My research aims to allow us to look at the immunity in a whole new way. Instead of the pre-existing dogma that suggests that neutralizing antibodies, which are able to block the initial infection, are the most important antibodies we generate to prevent infectious diseases, these new tools now allow us to understand that other antibody functions are far more relevant against infection. Moreover, the platform tool now allows us to dissect the humoral immune response against nearly any pathogen and more recently even against any tumors. The platform has been transformative in providing a means to dissect the humoral immune responses against a much broader array of diseases.

What is something that you wish more people knew about our innate immune response or vaccination in general?

It is programmable! Although most think that the innate immune response is non-specific, antibodies provide innate immunity with specificity. In fact, all innate immune cells are decorated with Fc-receptors, enabling them to respond to any antibody-opsonized material.

Why did you agree to be the 2018 Keenan International Lecturer?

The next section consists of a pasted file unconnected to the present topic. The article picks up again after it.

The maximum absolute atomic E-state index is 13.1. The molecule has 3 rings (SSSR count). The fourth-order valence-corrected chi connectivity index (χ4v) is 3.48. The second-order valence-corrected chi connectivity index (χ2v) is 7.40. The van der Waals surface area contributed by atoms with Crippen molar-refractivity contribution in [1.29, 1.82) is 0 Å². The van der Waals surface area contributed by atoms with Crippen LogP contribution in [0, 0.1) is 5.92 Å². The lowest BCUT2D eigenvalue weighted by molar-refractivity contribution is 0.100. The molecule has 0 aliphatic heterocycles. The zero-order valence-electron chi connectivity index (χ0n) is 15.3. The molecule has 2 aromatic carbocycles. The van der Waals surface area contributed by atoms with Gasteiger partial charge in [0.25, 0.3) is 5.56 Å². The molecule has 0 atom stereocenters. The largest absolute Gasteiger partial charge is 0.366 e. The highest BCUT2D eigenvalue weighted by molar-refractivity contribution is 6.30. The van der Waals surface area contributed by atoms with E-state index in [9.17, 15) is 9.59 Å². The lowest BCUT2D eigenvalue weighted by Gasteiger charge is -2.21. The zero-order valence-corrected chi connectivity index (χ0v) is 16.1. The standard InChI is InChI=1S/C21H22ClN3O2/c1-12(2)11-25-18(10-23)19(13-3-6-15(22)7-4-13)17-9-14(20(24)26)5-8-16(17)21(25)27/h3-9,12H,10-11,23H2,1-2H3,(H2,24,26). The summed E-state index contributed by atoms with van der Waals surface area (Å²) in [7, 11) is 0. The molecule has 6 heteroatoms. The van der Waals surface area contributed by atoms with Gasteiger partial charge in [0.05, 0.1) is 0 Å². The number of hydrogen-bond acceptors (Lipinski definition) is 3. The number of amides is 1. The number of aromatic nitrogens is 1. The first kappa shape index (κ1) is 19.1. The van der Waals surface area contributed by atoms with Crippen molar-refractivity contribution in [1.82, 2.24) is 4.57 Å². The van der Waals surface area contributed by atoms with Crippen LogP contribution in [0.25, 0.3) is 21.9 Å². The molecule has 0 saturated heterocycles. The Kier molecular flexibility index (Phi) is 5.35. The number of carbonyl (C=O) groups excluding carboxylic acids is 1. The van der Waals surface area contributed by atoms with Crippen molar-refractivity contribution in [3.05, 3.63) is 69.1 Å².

It was a great honor to be invited to lecture at the Keenan International Lecture. In addition, it is always a great privilege to have the chance to come home and see the wonderful infectious disease and immunology communities at St. Michael’s hospital and UofT. As a Torontonian- there is no greater pleasure and honor to be invited home to speak of my work.

How does your research change lives?

Our research changes lives because it helps us understand how the immune system protects us against virtually any infectious disease of interest. Using this information, we are armed to begin to develop more effective vaccines or medicines to block the devastation caused by these diseases.

About St. Michael's Hospital

St. Michael’s Hospital provides compassionate care to all who enter its doors. The hospital also provides outstanding medical education to future health care professionals in more than 29 academic disciplines. Critical care and trauma, heart disease, neurosurgery, diabetes, cancer care, care of the homeless and global health are among the Hospital’s recognized areas of expertise. Through the Keenan Research Centre and the Li Ka Shing International Healthcare Education Centre, which make up the Li Ka Shing Knowledge Institute, research and education at St. Michael’s Hospital are recognized and make an impact around the world. Founded in 1892, the hospital is fully affiliated with the University of Toronto.

About Unity Health Toronto

Unity Health Toronto, comprised of Providence Healthcare, St. Joseph’s Health Centre and St. Michael’s Hospital, works to advance the health of everyone in our urban communities and beyond. Our health network serves patients, residents and clients across the full spectrum of care, spanning primary care, secondary community care, tertiary and quaternary care services to post-acute through rehabilitation, palliative care and long-term care, while investing in world-class research and education. For more information, visit www.unityhealth.to.